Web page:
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From |
Benjamin Niug <benjamin.niug@googlemail.com> |

To |
statalist@hsphsun2.harvard.edu |

Subject |
Re: st: Binary Choice Model and fixed effects - interpreting the interaction effects? |

Date |
Mon, 2 Apr 2012 12:19:32 +0200 |

Sorry for the shortcomings of the description of my problem: @Nick: It is SJ4-2: st0063; @Maarten: Norton, Wang, Ai (2004), "Computing interaction effects and standard errors in logit and probit models", The Stata Journal 4, Number 2, pp. 154-167. Besides: @Maarten: Thanks for the odds ratio hint. Do you know of other solutions as well? Am 2. April 2012 12:10 schrieb Maarten Buis <maartenlbuis@gmail.com>: > On Mon, Apr 2, 2012 at 11:57 AM, Benjamin Niug wrote: >> I want to estimate a binary choice model accunting for time-invariant >> fixed effects (I read I could use the -xtlogit- or -clogit- command). >> >> y_it = b_1*x_1_it*x_2_it+b_2*x_1_it + b_3*x_2_it >> >> However, I have included an interaction effect which I want to >> interpret correctly - as pointed out by Ai and Norton (2004) this is >> not trivial. They suggest to use a user written command called >> -inteff-. This command works well if -logit- is used, however, it does >> not work if -xtlogit- or -clogit- is used. > > Please note that just author-year references are not appreciated on > this list. Please give the complete reference. This is discussed on > the Statalist FAQ. The logic is that this is a multi-disciplinary > list. Even if a citation is so famous within your > (sub-(sub-)discipline that author-year suffices, this is likely not to > be the case for the rest of the world. However, often many disciplines > will have independently faced (and solved) the same problem, and they > have something useful to say about the subject. > > You have a double problem here: a) interpreting marginal effects of > interaction terms is hard, and b) interpreting marginal effects in > multi-level/panel/fixed effects models is hard. So the combination of > the two means that that is going to be very hard. > > However, the solution is simple: don't do marginal effects but > interpret your coefficients in the natural metric of the model. In > this case the odds of success. Odds, odds ratios and ratios of odds > ratios have an undeserved reputation of being hard to interpret. You > can see an example of how easy that is here in: > > M.L. Buis (2010) "Stata tip 87: Interpretation of interactions in > non-linear models", The Stata Journal, 10(2), pp. 305-308. > > Hope this helps, > Maarten > > -------------------------- > Maarten L. Buis > Institut fuer Soziologie > Universitaet Tuebingen > Wilhelmstrasse 36 > 72074 Tuebingen > Germany > > > http://www.maartenbuis.nl > -------------------------- > * > * For searches and help try: > * http://www.stata.com/help.cgi?search > * http://www.stata.com/support/statalist/faq > * http://www.ats.ucla.edu/stat/stata/ * * For searches and help try: * http://www.stata.com/help.cgi?search * http://www.stata.com/support/statalist/faq * http://www.ats.ucla.edu/stat/stata/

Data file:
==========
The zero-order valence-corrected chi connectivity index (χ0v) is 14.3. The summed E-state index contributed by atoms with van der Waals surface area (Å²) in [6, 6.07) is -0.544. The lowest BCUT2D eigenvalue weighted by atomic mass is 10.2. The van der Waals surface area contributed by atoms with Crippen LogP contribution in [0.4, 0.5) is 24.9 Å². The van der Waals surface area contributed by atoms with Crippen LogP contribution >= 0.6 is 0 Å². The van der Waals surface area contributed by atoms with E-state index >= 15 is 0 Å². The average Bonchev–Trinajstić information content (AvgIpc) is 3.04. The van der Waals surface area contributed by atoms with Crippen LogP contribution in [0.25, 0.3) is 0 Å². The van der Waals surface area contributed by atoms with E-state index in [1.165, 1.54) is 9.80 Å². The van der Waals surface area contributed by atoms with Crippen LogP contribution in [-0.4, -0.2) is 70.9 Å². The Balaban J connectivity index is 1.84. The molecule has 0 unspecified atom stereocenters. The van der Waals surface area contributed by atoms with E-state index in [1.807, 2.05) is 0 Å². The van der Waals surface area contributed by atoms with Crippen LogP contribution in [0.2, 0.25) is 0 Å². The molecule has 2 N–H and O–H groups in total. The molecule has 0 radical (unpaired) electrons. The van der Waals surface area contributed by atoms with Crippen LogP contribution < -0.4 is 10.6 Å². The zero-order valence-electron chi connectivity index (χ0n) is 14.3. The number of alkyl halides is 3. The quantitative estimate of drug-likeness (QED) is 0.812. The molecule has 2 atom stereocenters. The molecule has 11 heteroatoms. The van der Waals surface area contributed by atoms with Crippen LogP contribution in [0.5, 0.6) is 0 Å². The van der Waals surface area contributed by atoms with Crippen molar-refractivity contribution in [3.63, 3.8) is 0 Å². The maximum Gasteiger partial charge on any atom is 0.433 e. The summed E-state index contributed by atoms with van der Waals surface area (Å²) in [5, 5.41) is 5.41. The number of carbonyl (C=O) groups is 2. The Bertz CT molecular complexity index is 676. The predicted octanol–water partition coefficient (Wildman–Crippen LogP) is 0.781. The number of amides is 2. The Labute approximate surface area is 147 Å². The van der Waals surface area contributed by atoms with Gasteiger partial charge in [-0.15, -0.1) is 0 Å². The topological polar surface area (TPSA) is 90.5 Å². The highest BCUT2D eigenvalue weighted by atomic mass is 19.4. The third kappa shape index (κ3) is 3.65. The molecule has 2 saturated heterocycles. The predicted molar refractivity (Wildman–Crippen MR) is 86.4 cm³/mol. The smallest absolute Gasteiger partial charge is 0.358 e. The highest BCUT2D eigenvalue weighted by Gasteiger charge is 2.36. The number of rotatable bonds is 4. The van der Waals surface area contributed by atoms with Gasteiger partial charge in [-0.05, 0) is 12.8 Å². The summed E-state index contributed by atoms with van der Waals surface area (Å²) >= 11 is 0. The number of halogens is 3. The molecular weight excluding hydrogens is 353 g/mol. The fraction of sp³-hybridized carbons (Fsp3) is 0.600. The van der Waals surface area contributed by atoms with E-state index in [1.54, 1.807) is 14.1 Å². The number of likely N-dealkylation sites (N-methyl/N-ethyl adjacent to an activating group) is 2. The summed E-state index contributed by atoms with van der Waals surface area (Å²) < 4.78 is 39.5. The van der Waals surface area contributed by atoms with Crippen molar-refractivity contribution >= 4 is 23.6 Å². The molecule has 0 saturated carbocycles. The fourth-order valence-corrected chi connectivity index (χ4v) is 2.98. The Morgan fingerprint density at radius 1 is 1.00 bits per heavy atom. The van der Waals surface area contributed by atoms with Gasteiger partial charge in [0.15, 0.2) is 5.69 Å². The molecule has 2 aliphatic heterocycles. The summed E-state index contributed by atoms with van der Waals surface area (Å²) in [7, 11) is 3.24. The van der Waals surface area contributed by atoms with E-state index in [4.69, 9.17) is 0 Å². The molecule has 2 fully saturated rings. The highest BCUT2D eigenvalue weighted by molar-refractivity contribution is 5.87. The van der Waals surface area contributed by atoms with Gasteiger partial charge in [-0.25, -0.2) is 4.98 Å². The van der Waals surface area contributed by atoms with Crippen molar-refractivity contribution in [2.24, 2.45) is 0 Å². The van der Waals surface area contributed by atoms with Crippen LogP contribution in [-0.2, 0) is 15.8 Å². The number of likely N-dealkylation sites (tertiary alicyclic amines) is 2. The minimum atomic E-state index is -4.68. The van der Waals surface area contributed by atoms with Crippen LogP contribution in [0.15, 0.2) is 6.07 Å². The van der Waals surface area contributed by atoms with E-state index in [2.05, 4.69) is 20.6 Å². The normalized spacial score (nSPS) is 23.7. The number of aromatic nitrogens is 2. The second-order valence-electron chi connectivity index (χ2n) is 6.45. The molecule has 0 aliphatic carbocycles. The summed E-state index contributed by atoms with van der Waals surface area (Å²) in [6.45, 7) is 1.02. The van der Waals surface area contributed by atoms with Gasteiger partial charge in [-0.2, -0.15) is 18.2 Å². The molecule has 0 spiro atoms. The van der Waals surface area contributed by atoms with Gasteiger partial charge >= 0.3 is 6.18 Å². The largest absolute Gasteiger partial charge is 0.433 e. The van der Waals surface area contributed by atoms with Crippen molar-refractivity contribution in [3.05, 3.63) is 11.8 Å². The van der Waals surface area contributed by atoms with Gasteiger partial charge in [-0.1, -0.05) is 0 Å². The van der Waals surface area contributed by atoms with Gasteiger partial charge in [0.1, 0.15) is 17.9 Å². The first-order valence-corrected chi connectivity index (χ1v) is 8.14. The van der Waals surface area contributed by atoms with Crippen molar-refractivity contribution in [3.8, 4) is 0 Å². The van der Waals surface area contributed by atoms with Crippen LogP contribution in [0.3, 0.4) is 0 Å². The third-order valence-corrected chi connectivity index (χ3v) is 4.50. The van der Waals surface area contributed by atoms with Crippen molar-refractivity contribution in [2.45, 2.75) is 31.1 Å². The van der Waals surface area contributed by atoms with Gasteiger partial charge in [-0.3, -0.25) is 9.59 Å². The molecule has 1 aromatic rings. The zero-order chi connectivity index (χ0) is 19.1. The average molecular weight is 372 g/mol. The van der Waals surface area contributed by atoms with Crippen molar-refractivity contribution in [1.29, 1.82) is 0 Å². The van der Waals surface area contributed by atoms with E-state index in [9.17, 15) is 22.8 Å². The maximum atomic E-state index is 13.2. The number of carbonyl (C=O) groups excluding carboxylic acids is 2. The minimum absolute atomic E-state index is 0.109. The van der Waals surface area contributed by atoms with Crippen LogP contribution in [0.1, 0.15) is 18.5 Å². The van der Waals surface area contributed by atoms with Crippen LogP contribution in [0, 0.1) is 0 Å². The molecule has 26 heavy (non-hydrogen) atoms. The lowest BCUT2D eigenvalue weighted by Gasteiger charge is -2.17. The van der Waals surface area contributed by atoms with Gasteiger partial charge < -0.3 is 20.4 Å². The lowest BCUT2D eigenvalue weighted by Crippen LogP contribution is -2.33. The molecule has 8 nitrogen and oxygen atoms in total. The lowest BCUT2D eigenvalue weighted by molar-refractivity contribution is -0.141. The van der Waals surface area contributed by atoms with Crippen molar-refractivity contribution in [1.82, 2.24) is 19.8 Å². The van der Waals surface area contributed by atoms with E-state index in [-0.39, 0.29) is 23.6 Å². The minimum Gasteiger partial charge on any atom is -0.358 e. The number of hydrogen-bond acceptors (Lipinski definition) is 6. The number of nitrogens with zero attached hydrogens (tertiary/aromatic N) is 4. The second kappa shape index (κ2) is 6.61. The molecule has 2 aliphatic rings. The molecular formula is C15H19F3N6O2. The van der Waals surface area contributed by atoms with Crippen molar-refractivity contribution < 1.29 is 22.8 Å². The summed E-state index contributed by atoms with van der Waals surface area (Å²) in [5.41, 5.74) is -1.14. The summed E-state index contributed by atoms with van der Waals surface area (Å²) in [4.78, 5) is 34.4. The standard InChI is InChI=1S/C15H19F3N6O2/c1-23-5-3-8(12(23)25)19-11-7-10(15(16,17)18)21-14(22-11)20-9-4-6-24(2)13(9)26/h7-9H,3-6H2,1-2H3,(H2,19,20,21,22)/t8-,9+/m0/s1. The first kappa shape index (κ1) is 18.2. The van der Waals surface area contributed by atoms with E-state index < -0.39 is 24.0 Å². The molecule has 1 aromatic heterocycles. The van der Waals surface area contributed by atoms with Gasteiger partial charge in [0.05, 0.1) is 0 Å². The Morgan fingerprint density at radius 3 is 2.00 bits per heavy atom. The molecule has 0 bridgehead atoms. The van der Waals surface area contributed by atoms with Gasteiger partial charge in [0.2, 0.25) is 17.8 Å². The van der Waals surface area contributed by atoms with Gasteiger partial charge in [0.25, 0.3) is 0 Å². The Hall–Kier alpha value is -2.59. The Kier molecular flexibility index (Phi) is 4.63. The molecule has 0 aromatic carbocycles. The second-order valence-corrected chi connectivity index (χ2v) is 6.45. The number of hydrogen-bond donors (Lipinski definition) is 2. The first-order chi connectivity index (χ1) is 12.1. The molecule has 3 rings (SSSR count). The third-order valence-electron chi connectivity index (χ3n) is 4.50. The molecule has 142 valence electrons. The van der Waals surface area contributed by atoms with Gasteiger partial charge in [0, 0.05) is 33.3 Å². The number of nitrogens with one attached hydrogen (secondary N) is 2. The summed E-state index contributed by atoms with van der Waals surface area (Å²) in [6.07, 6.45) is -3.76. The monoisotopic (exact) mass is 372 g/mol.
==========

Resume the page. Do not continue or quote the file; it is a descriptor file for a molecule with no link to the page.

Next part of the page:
**Follow-Ups**:**Re: st: Binary Choice Model and fixed effects - interpreting the interaction effects?***From:*Maarten Buis <maartenlbuis@gmail.com>

**Re: st: Binary Choice Model and fixed effects - interpreting the interaction effects?***From:*Nick Cox <njcoxstata@gmail.com>

**References**:**st: Binary Choice Model and fixed effects - interpreting the interaction effects?***From:*Benjamin Niug <benjamin.niug@googlemail.com>

**Re: st: Binary Choice Model and fixed effects - interpreting the interaction effects?***From:*Maarten Buis <maartenlbuis@gmail.com>

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